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Alternative forms[edit]

Etymology 1[edit]

Partridge +‎ -an. From the fictional character Alan Partridge, a self-obsessed radio DJ.


Partridgean (comparative more Partridgean, superlative most Partridgean)

  1. (Britain, Ireland) Self-important but bathetic; unable to distinguish the meaningful from the trivial and therefore prone to absurdity.
    • 2009 October 14, Richard Kurt, “Fergie frenzy hides the faults”, in Irish Examiner[1]:
      Speaking of glaring faults, howsabout Rio Ferdinand’s for starters? This, at least, is one properly footballing ‘Hot Topic’ the Partridgean hacks have managed to find room for, though I note it took him cocking up in an England shirt for them to do so.
    • 2011 August 1, Elizabeth Mahoney, “Radio Review: The Queen of Soul: the Legend of Aretha”, in The Guardian[2]:
      Paul Sexton, presenting The Queen of Soul: the Legend of Aretha (Radio 2), had a bouncy introduction that bordered on the Partridgean. Over two nights, he explained, the programmes would explore Franklin's move "from the church to the charts". They would, he added, "say RESPECT to a true original".
    • 2012 December 7, Tom Sutcliffe, “Television review: A Young Doctor's Notebook - Daniel Radcliffe is innocent and Jon Hamm is knowing in this hamfisted show”, in The Independent[3]:
      He was less revolted by squatting by the end of the film, but for most viewers the unintentional Partridgean comedy would have been the best reason for watching. “You can’t film me pissing,” he said indignantly to the camera crew when using the facilities in one squat.“You can listen.”
    • 2013 May 7, Jack Seale, “Tony Blackburn's Alan Partridge-style memoir gains cult status on Twitter”, in Radio Times[4]:
      Forde proved his point across the Bank Holiday weekend, tweeting snaps of such Partridgean gems as Blackburn's clarfication that his son Simon was NOT named after Simon Bates.
    • 2013 July 26, Barry Glendenning, “How Sunderland's Paolo Di Canio is reviving the pre-season pain principle”, in The Guardian[5]:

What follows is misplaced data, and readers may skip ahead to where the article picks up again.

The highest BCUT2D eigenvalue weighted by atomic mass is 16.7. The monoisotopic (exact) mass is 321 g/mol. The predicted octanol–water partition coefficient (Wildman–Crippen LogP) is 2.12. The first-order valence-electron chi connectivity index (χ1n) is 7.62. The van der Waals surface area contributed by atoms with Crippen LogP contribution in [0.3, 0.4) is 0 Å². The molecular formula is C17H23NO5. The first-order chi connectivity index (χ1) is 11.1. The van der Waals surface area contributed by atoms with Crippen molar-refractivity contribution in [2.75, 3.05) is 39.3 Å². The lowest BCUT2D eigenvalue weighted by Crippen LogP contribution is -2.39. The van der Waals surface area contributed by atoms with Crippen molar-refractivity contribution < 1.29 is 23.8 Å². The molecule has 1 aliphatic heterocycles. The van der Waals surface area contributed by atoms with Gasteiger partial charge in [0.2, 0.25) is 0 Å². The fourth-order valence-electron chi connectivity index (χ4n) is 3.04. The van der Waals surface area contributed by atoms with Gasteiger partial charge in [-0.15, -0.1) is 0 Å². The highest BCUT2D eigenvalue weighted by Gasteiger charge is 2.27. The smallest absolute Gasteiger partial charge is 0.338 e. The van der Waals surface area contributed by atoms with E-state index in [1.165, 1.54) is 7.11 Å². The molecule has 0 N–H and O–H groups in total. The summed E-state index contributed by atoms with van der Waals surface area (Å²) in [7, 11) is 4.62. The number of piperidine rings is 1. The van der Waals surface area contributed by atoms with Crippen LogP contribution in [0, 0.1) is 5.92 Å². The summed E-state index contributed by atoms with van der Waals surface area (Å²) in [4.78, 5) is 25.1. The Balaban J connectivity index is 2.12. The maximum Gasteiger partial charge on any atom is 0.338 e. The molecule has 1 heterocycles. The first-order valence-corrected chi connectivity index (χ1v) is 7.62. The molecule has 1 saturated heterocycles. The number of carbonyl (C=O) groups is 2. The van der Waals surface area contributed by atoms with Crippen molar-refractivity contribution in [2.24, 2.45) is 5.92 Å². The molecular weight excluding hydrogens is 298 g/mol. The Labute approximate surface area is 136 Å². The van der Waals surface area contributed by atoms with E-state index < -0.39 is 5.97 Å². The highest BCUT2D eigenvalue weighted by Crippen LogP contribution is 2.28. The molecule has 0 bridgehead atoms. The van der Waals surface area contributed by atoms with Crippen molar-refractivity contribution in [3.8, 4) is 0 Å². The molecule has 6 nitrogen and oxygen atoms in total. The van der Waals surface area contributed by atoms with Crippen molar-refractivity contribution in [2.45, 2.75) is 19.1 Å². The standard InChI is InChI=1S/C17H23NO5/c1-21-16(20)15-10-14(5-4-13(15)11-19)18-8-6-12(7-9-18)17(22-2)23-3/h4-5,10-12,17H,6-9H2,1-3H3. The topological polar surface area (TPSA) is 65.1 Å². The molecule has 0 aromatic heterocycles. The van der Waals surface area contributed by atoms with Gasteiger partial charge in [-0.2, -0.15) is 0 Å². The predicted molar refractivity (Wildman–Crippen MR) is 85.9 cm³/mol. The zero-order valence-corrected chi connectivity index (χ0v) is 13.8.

Well, it's wet and it's miserable on the day that Leicester City's footballers have been dreading for weeks, for this is the day that they have to tackle this: "The Hill," intones a somewhat Partridgean local TV news reporter in the early 1980s, on an old clip of the players in question embarking on their pre-season training. The camera promptly pulls back to reveal our man on the spot in a decidedly elevated position; the "this" in question is one of three giant mountains of muck and rubble on a patch of waste ground.
    • 2013 August 8, Marina Hyde, “Is it Dynasty or the BBC weather centre? It's sometimes hard to tell”, in The Guardian[6]:
      And so to the meat of You Have Wives?, whose Partridgean dedication page reads: "Written at the Villa Francia, Lanzarote, Canaries. The authors would like to thank Villa Plus for helping with the difficult internet connections."

Etymology 2[edit]

Partridge +‎ -an. From the lexicographer Eric Partridge.


Partridgean (comparative more Partridgean, superlative most Partridgean)

  1. (derogatory) (Of lexicographical work) in the manner or style of lexicographer Eric Partridge.
    • 1982 March 1, Robert Burchfield, “Opening Words: Review of The Macquarie Dictionary”, in The Age, Melbourne, page 11:
      A Partridgean colorfulness is allowed to creep into the etymologies [...] where severer counsel falls back on "etym. uncertain" or "etym. unknown".
    • 1992, David L. Gold, P. Harteveld, editor, Lexicos II, Stellebosch: Buro van die Wat, page 125:
      The fourth edition of A Dictionary of South African English [...] is, however, Partridgean in its arbitrary use of fonts, punctuation, and capitalization, in its placement of material, and in its not infrequent self-contradictions.
    • 2014, James Lambert, Julie Coleman, editor, Global English Slang: Methodologies and Perspectives, London: Routledge, page 133:
      Richter (2006: 57) suggests that it is a clipping of the English word po(rnograhpy) to which the suffix -ndy (as in ‘trendy’, ‘handy’, etc.) has been added: a Partridgean etymology at best.